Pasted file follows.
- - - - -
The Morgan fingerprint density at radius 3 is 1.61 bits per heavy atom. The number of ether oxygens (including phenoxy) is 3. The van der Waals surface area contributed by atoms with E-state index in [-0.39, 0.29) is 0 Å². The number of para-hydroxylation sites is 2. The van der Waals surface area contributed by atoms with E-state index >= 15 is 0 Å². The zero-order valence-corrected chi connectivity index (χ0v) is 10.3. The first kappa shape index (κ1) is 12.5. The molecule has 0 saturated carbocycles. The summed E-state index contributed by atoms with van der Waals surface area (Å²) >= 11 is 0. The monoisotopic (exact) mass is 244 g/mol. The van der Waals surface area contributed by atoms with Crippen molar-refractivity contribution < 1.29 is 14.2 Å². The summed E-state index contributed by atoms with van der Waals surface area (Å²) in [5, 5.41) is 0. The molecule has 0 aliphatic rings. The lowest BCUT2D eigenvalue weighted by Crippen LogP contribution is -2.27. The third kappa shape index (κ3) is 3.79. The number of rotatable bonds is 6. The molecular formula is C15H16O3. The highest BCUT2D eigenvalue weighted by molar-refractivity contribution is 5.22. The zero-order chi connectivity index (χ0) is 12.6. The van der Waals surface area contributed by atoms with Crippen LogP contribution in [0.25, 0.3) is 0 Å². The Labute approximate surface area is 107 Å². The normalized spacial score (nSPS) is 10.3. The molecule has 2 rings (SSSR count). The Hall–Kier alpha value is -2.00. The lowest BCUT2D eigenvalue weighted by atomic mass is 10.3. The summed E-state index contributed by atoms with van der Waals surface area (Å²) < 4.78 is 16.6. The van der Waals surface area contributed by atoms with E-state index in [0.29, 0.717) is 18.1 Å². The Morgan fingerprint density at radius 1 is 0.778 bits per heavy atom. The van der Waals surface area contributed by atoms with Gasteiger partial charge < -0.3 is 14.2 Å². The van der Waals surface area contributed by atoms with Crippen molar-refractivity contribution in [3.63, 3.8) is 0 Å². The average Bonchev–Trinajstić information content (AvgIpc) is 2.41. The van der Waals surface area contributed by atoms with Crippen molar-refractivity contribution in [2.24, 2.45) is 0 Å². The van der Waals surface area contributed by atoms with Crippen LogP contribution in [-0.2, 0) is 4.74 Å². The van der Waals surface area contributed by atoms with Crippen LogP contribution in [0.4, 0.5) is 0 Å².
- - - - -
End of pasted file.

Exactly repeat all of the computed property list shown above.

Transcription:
The Morgan fingerprint density at radius 3 is 1.61 bits per heavy atom. The number of ether oxygens (including phenoxy) is 3. The van der Waals surface area contributed by atoms with E-state index in [-0.39, 0.29) is 0 Å². The number of para-hydroxylation sites is 2. The van der Waals surface area contributed by atoms with E-state index >= 15 is 0 Å². The zero-order valence-corrected chi connectivity index (χ0v) is 10.3. The first kappa shape index (κ1) is 12.5. The molecule has 0 saturated carbocycles. The summed E-state index contributed by atoms with van der Waals surface area (Å²) >= 11 is 0. The monoisotopic (exact) mass is 244 g/mol. The van der Waals surface area contributed by atoms with Crippen molar-refractivity contribution < 1.29 is 14.2 Å². The summed E-state index contributed by atoms with van der Waals surface area (Å²) in [5, 5.41) is 0. The molecule has 0 aliphatic rings. The lowest BCUT2D eigenvalue weighted by Crippen LogP contribution is -2.27. The third kappa shape index (κ3) is 3.79. The number of rotatable bonds is 6. The molecular formula is C15H16O3. The highest BCUT2D eigenvalue weighted by molar-refractivity contribution is 5.22. The zero-order chi connectivity index (χ0) is 12.6. The van der Waals surface area contributed by atoms with Crippen LogP contribution in [0.25, 0.3) is 0 Å². The Labute approximate surface area is 107 Å². The normalized spacial score (nSPS) is 10.3. The molecule has 2 rings (SSSR count). The Hall–Kier alpha value is -2.00. The lowest BCUT2D eigenvalue weighted by atomic mass is 10.3. The summed E-state index contributed by atoms with van der Waals surface area (Å²) < 4.78 is 16.6. The van der Waals surface area contributed by atoms with E-state index in [0.29, 0.717) is 18.1 Å². The Morgan fingerprint density at radius 1 is 0.778 bits per heavy atom. The van der Waals surface area contributed by atoms with Gasteiger partial charge < -0.3 is 14.2 Å². The van der Waals surface area contributed by atoms with Crippen molar-refractivity contribution in [3.63, 3.8) is 0 Å². The average Bonchev–Trinajstić information content (AvgIpc) is 2.41. The van der Waals surface area contributed by atoms with Crippen molar-refractivity contribution in [2.24, 2.45) is 0 Å². The van der Waals surface area contributed by atoms with Crippen LogP contribution in [-0.2, 0) is 4.74 Å². The van der Waals surface area contributed by atoms with Crippen LogP contribution in [0.4, 0.5) is 0 Å².